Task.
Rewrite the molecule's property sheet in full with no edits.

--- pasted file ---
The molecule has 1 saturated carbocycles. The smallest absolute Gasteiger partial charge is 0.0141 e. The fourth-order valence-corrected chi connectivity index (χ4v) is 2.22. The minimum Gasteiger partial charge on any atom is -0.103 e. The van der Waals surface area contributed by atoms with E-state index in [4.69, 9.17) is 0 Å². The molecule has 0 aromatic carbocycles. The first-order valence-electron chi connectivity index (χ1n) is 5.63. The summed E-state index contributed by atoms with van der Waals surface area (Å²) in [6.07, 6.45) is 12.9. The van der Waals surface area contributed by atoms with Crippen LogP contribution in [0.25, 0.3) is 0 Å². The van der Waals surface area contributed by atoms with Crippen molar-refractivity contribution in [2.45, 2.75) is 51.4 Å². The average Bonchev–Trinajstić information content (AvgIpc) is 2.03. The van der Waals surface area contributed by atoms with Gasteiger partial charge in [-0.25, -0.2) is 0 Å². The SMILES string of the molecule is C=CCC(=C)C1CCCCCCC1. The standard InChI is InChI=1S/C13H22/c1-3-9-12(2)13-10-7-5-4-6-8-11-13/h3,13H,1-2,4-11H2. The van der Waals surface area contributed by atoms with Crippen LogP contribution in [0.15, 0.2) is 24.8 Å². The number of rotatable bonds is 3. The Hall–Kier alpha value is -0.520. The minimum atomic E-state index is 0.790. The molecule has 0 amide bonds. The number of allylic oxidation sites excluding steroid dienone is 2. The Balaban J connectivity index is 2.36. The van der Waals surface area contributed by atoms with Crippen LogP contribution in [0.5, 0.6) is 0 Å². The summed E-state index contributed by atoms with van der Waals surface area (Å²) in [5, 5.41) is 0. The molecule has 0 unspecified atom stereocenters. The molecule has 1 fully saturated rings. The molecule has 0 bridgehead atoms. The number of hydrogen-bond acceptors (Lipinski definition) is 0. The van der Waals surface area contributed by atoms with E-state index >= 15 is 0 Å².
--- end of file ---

The molecule has 1 saturated carbocycles. The smallest absolute Gasteiger partial charge is 0.0141 e. The fourth-order valence-corrected chi connectivity index (χ4v) is 2.22. The minimum Gasteiger partial charge on any atom is -0.103 e. The van der Waals surface area contributed by atoms with E-state index in [4.69, 9.17) is 0 Å². The molecule has 0 aromatic carbocycles. The first-order valence-electron chi connectivity index (χ1n) is 5.63. The summed E-state index contributed by atoms with van der Waals surface area (Å²) in [6.07, 6.45) is 12.9. The van der Waals surface area contributed by atoms with Crippen LogP contribution in [0.25, 0.3) is 0 Å². The van der Waals surface area contributed by atoms with Crippen molar-refractivity contribution in [2.45, 2.75) is 51.4 Å². The average Bonchev–Trinajstić information content (AvgIpc) is 2.03. The van der Waals surface area contributed by atoms with Gasteiger partial charge in [-0.25, -0.2) is 0 Å². The SMILES string of the molecule is C=CCC(=C)C1CCCCCCC1. The standard InChI is InChI=1S/C13H22/c1-3-9-12(2)13-10-7-5-4-6-8-11-13/h3,13H,1-2,4-11H2. The van der Waals surface area contributed by atoms with Crippen LogP contribution in [0.15, 0.2) is 24.8 Å². The number of rotatable bonds is 3. The Hall–Kier alpha value is -0.520. The minimum atomic E-state index is 0.790. The molecule has 0 amide bonds. The number of allylic oxidation sites excluding steroid dienone is 2. The Balaban J connectivity index is 2.36. The van der Waals surface area contributed by atoms with Crippen LogP contribution in [0.5, 0.6) is 0 Å². The summed E-state index contributed by atoms with van der Waals surface area (Å²) in [5, 5.41) is 0. The molecule has 0 unspecified atom stereocenters. The molecule has 1 fully saturated rings. The molecule has 0 bridgehead atoms. The number of hydrogen-bond acceptors (Lipinski definition) is 0. The van der Waals surface area contributed by atoms with E-state index >= 15 is 0 Å².